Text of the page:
Medicopolitical Digest

GPs highlight inconsistencies in the white paperConsultants find winter pressures have startedCampbell report should be implementedBMA pushes forward its public health policyMPs are concerned about safety in acute trustsBMA calls for more research into needs of disabled doctors

BMJ 1998; 316 doi: (Published 03 January 1998) Cite this as: BMJ 1998;316:78

GPs highlight inconsistencies in the white paper

GPs have welcomed the emphasis on fairness, equity, and quality in The new NHS, the government's white paper for England published last month (13 December 1997, p 1561). But at its December meeting the General Medical Services Committee highlighted the many inconsistencies, particularly the tension between a needs led primary care service and the lack of extra resources.

There will be a further debate in January, but the committee agreed that it should work with other GP organisations to ensure that GPs remained the safety valve of the NHS and retained the freedom to refer. It was concerned about the proposal for a unified budget and the possibility of cash limiting of general medical services and of prescribing. The negotiators will seek an early meeting with Alan Milburn, the health minister, and call for guarantees that GPs will be allowed to overspend if they need to. Mr Milburn will be invited to a future meeting. The negotiators will consider the advisability of a conference of local medical committee secretaries and whether the chairman should write to all GPs.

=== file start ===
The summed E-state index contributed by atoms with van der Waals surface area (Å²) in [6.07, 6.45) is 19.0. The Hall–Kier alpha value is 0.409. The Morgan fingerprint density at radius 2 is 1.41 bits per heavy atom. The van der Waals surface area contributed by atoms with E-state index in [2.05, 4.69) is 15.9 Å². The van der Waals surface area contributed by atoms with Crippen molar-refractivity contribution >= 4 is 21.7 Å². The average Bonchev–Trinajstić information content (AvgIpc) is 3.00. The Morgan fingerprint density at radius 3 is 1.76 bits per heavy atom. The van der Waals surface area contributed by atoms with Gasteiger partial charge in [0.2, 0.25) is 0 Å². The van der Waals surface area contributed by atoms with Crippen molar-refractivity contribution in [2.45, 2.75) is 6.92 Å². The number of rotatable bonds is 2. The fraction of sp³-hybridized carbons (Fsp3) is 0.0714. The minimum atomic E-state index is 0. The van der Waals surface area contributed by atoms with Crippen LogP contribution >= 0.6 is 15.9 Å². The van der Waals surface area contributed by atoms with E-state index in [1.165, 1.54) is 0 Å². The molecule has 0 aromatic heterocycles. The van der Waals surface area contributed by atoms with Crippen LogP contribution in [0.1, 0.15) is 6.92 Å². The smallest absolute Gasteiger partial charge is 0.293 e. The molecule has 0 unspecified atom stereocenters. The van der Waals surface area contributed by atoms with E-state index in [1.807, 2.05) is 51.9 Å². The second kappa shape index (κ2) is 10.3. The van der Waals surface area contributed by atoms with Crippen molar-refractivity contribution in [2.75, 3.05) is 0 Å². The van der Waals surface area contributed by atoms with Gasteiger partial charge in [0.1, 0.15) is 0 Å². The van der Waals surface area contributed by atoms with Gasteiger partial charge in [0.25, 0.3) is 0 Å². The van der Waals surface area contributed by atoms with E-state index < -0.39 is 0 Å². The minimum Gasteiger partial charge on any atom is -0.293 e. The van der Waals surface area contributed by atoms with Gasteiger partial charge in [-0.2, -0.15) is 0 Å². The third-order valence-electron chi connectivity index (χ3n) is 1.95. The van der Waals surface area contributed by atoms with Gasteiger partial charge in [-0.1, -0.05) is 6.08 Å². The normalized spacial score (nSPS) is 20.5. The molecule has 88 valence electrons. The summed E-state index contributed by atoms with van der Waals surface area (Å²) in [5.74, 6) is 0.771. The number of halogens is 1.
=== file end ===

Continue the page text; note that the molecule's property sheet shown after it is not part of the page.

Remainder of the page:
Lack of Resources

The concern about the lack of resources ran through the debate. “The white paper is a vote of confidence in general practice,” the chairman, Dr John Chisholm said, “but GPs must not become the fall guys for under-resourcing.” He criticised the assumption that the NHS did not need more money or rationing and that all that was needed was more efficiency. The white paper promises a saving of £1bn in five years, but the committee failed to see how this could be achieved.

Several speakers said that the government must take responsibility for rationing and set out what the NHS could afford.

The future role of local medical committees (LMCs) is uncertain, particularly their relationship with primary care groups and primary …

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